1. With `hash-map`:

``(hash-map :a 2 :b 3 :c 4 :d 5 :e 6)``
2. With the map brackets literals `{}`:

``{:a 1 :b "aa" :c 'a}``

Pay attention that there is no meaning to the order of the elements inside a map.

Also, if you set a key twice, one will override the other.

Maps can be nested:

``{:x {:a 1 :b "aa" :c 'a} :y [1 2 {:a 3}]}``

Keys and values can be of any types: lists, vectors, keywords, regexps and even maps and functions!

``````'{:email #"^([a-zA-Z0-9_\-\.]+)@([a-zA-Z0-9_\-\.]+)\.([a-zA-Z]{2,5})\$"
(1 2 3 4) list
[1 2 3] vector
{:d 1} map}``````

## Maps - creation (cont.)

1. With `zipmap`, you set the keys and the values separately:

``(zipmap (range 10) (range 100))``
2. With `(into {})`, you can convert a `2d` array into a map:

``(into {} [[:a 2] [:b 3] [:c 4] [:d 5] [:e 6]])``

What methods don't support nested maps creations?

How many keys are there in this map: `{[1 2] :aaa '(1 2) :aaa}`?

How do you generate an empty map?

## Maps - functions

With `assoc`, you associate (create or modify) one or more `key-value`s

``(assoc {} :a 1 :b 2)``

With `dissoc` you dissociate (remove) one or more `key-value`s

``(dissoc {:a 1 :b 2} :a :b)``

With `assoc-in`, you associate a nested `key-value`

``(assoc-in {} [:a :b :c] 1)``

What will happen with `(assoc-in {:a 1} [:a :b :c] 1)`?

## Maps - functions (cont.)

There are a couple of ways to retrieve values from a map:

1. get

``(get {:a 1 :b 2} :a)``

When they key is not there, `get` returns `nil`:

``(get {} :a)``

Meditate about this problematic code: `(get {:a nil} :a)`

What happens if you pass an additional argument to `get`?

2. get-in

``(get-in {:a {:b 1}} [:a :b])``
3. find

``(find {:a 1 :b 2} :a)``

## Maps - functions (cont.)

1. the map itself is a function

``({:a 1} :a)``
2. keywords are functions

``(:a {:a 1})``

You can retrieve the keys of the map with `keys`

``(keys {:a 1 :b 2 :c {:d 1}})``

And the values with `vals`

``(vals {:a 1 :b 2 :c {:d 1}})``

Write an assertion using `keys`, `vals` and `zipmap`.

## Maps - Practice

1. Write a function that returns the values for a selected collection of keys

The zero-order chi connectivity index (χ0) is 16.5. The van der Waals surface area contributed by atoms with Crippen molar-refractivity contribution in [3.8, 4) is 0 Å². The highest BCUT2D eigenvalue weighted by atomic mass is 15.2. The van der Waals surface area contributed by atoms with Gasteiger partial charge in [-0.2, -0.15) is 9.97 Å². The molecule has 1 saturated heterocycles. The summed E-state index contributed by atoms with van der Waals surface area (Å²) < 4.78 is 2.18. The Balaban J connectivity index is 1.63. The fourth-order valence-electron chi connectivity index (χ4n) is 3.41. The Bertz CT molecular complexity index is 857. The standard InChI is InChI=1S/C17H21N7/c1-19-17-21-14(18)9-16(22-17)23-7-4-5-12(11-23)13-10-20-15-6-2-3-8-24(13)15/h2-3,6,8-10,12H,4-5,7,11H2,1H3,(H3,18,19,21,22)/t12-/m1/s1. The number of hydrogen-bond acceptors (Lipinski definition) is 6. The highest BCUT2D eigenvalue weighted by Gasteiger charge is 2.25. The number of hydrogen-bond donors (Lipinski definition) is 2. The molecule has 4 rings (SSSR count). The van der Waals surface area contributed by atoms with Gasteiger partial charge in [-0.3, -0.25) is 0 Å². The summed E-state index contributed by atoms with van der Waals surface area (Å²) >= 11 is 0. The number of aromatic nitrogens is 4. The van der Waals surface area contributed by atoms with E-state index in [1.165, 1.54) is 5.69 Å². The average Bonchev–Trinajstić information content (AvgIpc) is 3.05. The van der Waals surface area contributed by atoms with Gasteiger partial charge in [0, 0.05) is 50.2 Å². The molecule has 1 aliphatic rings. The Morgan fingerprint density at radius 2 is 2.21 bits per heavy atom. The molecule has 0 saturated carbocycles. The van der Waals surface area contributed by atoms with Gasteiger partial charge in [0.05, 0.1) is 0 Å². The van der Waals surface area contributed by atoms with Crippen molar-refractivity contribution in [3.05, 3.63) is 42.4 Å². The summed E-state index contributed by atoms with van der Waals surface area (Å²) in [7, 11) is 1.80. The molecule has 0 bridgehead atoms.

``````(defn my-select-keys [m the-keys])
(= (my-select-keys {:a 1 :b 2}) [:a :b :c] '(1 2 nil))``````
2. Write a function that receives a map `m` and a function `f` and returns a map with the same keys as `m` and with the values transformed by `f`:

``````(defn map-object [f m])
(= (map-object #(* 100 %) {:a 1 :b 2 :c 3}) {:a 100 :b 200 :c 300})``````
3. Write a function that converts a sequence into a map where the keys are the indexes of the elements in the sequence.

``````(defn sequence->map [s])
(= (sequence->map [10 20 30]) {0 10 1 20 2 30})``````
4. Write a function that checks if a map is a submap of the other.
Map m1 is a submap of m2 if all key/value pairs in m1 exist in m2"

``````(defn submap [m1 m2])
[(true? (submap {:a 1 :b 2} {:a 1 :b 2 :c 3}))
(false? (submap {:a 1 :b 2 :c nil} {:a 1 :b 2}))]``````

## Sets

Set is a fundamental concept of mathematics.

## Sets - creation

To create a `set` from a collection, you use `set`:

``(set '(1 "hello" [1 2]))``

In a set, there are no duplicates

``(set [1 1 "hello" "hello" [1 2] '(1 2)])``

Why `[1 2]` and `(1 2)` are considered as duplicates?

You can also create a set with the set literal `#{}`

``#{1 2 "hello" [1 2]}``

But then, duplicates are forbidden!

``#{1 2 3 1}``

What's the difference between `set` and `distinct`?

``(distinct [1 1 "hello" "hello" [1 2] '(1 2)])``

You can also use `(into #{})` to create a set

``(into #{} [1 2 3 3 4])``

## Sets - functions

In order to use the functions on sets, we have to require the `clojure.set` namespace:

``(require '[clojure.set :as s])``

Why is there a quote in the `require` statement?

All the basic mathematical operations on sets are available:

1. Union

``(s/union #{1 2} #{2 3} #{4 5 2})``
2. Intersection

``(s/intersection #{1 2} #{2 3})``
3. Difference

``(s/difference #{1 2 3 4 5} #{1 2} #{3 4})``

You are on your way to become a `clojure` expert: